Jehanne Dubrow is the author of four poetry collections, including most recently Red Army Red and Stateside (Northwestern UP, 2012 and 2010). Her first book, The Hardship Post (2009), won the Three Candles Press Open Book Award, and her second collection From the Fever-World, won the Washington Writers' Publishing House Poetry Competition (2009). In 2015, University of New Mexico Press will publish her fifth book of poems, The Arranged Marriage. She has been a recipient of the Alice Fay Di Castagnola Award from the Poetry Society of America, the Towson University Prize for Literature, an Individual Artist's Award from the Maryland State Arts Council, a Walter E. Dakin Fellowship and Howard Nemerov Poetry Scholarship from the Sewanee Writers' Conference, and a Sosland Foundation Fellowship from the Center for Advanced Holocaust Studies at the U.S. Holocaust Memorial Museum. Her poetry, creative nonfiction, and book reviews have appeared in The New Republic, Poetry, Ploughshares, The Hudson Review, Prairie Schooner, American Life in Poetry, and on Poetry Daily and Verse Daily. She serves as the Director of the Rose O’Neill Literary House and is an Associate Professor in creative writing at Washington College, on the Eastern Shore of Maryland.
1 - How did your first book change your life? How does your most recent work compare to your previous? How does it feel different?
I think, like many poets, I found that I was able to turn my attention to new work once that first collection had found a home. I could simply put those early poems behind me and move on.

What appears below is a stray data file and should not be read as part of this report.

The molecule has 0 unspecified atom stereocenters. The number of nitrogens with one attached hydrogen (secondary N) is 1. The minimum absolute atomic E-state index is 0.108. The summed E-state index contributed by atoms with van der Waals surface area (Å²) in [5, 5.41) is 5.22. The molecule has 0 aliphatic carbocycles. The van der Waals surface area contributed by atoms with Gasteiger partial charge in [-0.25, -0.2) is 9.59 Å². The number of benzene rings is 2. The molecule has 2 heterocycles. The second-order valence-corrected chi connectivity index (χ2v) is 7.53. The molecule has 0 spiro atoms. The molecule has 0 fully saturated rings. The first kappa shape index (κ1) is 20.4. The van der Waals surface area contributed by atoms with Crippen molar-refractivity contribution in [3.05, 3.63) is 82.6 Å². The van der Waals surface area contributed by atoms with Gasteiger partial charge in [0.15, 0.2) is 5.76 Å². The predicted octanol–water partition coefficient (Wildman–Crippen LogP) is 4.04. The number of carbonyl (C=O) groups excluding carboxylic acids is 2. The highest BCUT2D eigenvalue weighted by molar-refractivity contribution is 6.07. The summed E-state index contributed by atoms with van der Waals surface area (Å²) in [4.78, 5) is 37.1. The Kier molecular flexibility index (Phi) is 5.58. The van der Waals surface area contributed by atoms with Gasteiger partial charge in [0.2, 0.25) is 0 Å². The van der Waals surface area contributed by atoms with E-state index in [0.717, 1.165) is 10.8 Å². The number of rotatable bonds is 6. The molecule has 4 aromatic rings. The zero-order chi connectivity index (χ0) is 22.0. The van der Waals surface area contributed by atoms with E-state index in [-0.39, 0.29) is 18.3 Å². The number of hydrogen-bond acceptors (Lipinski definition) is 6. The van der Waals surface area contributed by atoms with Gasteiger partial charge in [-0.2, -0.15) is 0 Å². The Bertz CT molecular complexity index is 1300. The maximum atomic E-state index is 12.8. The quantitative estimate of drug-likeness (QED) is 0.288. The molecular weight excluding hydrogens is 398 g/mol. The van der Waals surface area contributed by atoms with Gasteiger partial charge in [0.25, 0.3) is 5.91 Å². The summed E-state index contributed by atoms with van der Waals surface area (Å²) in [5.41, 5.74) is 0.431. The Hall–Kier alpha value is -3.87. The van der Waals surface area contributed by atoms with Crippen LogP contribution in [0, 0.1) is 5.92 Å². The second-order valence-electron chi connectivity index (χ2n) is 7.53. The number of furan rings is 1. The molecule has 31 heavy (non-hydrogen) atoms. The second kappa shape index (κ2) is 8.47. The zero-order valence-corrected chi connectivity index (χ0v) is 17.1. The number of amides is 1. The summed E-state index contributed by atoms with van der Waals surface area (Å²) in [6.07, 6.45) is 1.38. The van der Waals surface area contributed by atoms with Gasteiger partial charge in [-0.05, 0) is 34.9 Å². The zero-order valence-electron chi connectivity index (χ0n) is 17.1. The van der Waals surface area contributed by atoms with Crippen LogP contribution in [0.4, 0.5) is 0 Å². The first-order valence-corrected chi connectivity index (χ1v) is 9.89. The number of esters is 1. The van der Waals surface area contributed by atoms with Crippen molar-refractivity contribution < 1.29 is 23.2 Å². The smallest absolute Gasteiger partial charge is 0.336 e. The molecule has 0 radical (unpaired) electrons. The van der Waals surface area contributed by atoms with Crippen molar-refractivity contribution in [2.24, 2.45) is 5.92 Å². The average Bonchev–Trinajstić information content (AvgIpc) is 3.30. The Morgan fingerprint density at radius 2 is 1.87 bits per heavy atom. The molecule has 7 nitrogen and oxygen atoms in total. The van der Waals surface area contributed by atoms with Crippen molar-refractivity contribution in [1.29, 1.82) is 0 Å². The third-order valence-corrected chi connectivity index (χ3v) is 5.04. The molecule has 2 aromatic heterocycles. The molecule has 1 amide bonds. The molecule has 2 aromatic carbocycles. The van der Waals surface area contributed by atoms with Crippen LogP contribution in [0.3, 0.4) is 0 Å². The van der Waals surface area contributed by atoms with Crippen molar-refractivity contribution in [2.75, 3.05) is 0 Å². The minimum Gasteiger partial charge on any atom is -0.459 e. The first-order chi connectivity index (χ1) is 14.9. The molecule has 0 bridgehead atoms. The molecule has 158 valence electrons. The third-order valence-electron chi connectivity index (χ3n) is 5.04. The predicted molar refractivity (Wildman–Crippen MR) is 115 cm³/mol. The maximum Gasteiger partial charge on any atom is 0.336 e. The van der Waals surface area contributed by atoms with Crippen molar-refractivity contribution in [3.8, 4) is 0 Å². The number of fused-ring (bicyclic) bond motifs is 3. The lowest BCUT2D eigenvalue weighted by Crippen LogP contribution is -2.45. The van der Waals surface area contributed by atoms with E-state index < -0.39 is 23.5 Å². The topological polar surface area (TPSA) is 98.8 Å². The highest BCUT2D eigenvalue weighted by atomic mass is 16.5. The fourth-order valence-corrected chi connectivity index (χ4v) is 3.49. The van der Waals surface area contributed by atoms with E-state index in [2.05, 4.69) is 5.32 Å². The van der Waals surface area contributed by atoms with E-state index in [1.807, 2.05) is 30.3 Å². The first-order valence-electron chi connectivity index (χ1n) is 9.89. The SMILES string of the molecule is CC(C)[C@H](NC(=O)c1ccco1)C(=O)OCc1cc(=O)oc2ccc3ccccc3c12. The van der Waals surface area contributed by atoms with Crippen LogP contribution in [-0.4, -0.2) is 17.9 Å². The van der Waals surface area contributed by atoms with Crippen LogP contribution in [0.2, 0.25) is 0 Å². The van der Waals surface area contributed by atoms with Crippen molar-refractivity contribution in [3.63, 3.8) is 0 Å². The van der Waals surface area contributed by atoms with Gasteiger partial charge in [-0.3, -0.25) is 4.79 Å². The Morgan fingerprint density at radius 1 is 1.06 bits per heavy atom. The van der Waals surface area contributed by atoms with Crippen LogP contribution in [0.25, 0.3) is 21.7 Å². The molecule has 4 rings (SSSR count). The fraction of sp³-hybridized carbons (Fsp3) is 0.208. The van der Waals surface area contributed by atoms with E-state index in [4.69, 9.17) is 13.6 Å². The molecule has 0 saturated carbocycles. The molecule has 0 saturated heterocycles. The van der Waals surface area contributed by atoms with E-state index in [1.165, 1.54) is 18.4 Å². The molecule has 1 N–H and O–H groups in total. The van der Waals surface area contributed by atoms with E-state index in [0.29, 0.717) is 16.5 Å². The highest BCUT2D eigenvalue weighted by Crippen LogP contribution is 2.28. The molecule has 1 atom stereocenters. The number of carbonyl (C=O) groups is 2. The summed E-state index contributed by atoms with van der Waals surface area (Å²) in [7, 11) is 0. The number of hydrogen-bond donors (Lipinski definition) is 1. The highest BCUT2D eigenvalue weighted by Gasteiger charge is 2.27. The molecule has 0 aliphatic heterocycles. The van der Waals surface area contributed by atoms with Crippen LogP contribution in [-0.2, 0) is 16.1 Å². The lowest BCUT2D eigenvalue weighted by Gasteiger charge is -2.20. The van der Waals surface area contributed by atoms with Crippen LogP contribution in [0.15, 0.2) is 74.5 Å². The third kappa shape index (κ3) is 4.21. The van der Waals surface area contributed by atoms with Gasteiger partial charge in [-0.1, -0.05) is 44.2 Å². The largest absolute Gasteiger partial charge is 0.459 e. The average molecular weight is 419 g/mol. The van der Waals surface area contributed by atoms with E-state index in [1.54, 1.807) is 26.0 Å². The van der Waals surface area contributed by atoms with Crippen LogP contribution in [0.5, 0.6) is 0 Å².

Each one of my books has a distinct narrative and, as a result, a distinct form (yes, I’m talking about the old saw of form mirroring content). So, for instance, although I’m often described as a poet who works in traditional forms, my next book—The Arranged Marriage—is a linked sequence of prose poems.
2 - How did you come to poetry first, as opposed to, say, fiction or non-fiction?
I drafted my first poem when I was eleven-years-old and dabbled in poetry from then on. When I was 22, I went through a really sad break-up (with the man who eventually became my husband), and that’s when I began to write poems more seriously. I wrote an Elizabethan sonnet everyday for a year and, when I was 23, I called my parents and told them, “I’m going to be a poet. I’m going to go to graduate school to get something called an ‘MFA.’”
3 - How long does it take to start any particular writing project? Does your writing initially come quickly, or is it a slow process? Do first drafts appear looking close to their final shape, or does your work come out of copious notes?
It really depends on the project and the poem. In general, I find that the early poems in a manuscript come quickly, in part because they access the easiest or most obvious observations about their subject matter. The later poems take longer but are frequently more interesting because they have to move beyond the undemanding metaphors and images toward more nuanced conclusions.
4 - Where does a poem usually begin for you? Are you an author of short pieces that end up combining into a larger project, or are you working on a "book" from the very beginning?
My poems frequently begin with sound. I’ll hear, in my head, a line that delights me—even if I don’t understand its logic or its narrative impulse—and then follow the music toward meaning.
The poems in my last few collections (Stateside, Red Army Red, The Arranged Marriage) presented themselves to me as books almost immediately. I wrote a few poems and could tell that they belonged to larger narratives, full-length collections whose stories I wanted to tell.
5 - Are public readings part of or counter to your creative process? Are you the sort of writer who enjoys doing readings?